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Tiger means business

August 3, 2010

PHUKET is likely to be central to the ambitions of the new Thai Tiger budget airline, with details to be formally announced in Bangkok today.

AirAsia’s declaration of Phuket as a regional hub and its rapid expansion to link up the region at low cost has pushed the increasingly popular red brand’s claim to be the industry leader.

Now Thai Airways, the national carrier, is finally reacting. Tiger, based in Singapore, and with a toe-hold in Australia and growing international exposure, is a natural ally.

Thai Airways has suffered from the conceit that as the national airline, it somehow automatically warrants the support of air travellers in Thailand. That approach may have worked through the 20th century, but the 21st century is redrawing the global flight patterns and many fliers are choosing V for value over S for superior service.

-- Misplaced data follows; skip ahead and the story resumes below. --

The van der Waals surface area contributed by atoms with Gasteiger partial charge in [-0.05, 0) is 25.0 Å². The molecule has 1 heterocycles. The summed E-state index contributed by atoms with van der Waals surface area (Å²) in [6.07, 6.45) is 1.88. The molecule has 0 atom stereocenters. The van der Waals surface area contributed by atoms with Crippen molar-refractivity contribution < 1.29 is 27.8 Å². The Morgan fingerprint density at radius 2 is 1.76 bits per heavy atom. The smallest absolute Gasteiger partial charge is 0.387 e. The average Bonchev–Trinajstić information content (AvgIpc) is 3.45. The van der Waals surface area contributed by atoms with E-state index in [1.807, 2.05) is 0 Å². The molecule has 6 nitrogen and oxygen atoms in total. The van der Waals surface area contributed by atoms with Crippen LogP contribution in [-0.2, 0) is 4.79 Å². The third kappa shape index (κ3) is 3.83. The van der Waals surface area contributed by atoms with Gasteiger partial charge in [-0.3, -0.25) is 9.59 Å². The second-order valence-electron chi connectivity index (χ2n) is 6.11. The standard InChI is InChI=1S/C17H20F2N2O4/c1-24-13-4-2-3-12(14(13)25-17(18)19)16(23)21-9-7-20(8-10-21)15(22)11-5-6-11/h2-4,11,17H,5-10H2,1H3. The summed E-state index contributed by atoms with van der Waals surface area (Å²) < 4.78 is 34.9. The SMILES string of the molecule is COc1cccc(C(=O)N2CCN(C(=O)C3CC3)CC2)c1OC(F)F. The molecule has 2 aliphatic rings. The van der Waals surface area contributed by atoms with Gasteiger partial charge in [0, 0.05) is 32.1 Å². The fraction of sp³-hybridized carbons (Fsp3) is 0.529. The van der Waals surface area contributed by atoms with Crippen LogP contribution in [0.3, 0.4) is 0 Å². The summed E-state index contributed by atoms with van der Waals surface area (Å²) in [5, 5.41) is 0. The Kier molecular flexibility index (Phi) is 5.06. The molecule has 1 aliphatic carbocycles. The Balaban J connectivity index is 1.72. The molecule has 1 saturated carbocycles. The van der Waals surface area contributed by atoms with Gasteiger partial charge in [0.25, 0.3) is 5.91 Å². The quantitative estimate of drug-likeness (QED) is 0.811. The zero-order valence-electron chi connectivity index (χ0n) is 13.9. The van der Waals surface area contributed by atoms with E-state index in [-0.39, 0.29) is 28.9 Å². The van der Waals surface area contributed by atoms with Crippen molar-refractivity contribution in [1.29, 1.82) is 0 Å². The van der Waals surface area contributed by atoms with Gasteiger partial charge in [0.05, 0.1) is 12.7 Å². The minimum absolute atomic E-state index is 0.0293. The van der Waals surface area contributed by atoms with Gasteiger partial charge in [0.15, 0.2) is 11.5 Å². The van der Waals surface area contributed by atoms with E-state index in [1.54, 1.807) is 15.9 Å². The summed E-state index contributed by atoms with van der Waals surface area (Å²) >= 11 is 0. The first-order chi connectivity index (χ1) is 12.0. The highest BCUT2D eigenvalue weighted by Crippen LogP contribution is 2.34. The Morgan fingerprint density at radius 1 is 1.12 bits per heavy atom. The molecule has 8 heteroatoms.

Phuket is being seen as one of the key destination battle zones for the new era of budget competition. The battle over value is matched by the battle to lock in the rougher V shape geography formed by Singapore, Kuala Lumpur and Phuket.
In Southeast Asia, this three-country zone is likely to be the target for rapid air travel expansion over the next 20 years, both for business and tourism.

In many ways, Phuket is in the process of breaking free and proving its independence from its traditional links to Bangkok. The recent political violence in the capital only served to emphasise the difference.

Plans have been approved to double the capacity of Phuket International Airport before 2015. And already existing flight entry space has become precious as carriers seek a trouble-free destination within Thailand.

In Australia, fares have tumbled as Tiger challenges Virgin Blue and Qantas in a market that has never previously supported more than two national carriers for longer than two years. Tiger has nine planes based in Australia, where it has been leading the competition for lower prices.

Jetstar, the Qantas budget arm, has driven an enormous increase in the number of Australians choosing Phuket for holidays. AirAsia meanwhile is reaching out from Phuket to Hong Kong and China.

Opting to enter the international low-cost duel, Thai brings fresh resources, including the recent purchase of seven more A330-300 wide-bodied Airbus aircraft in a deal worth $1.5 billion.

Today’s deal shows that the national carrier means business.

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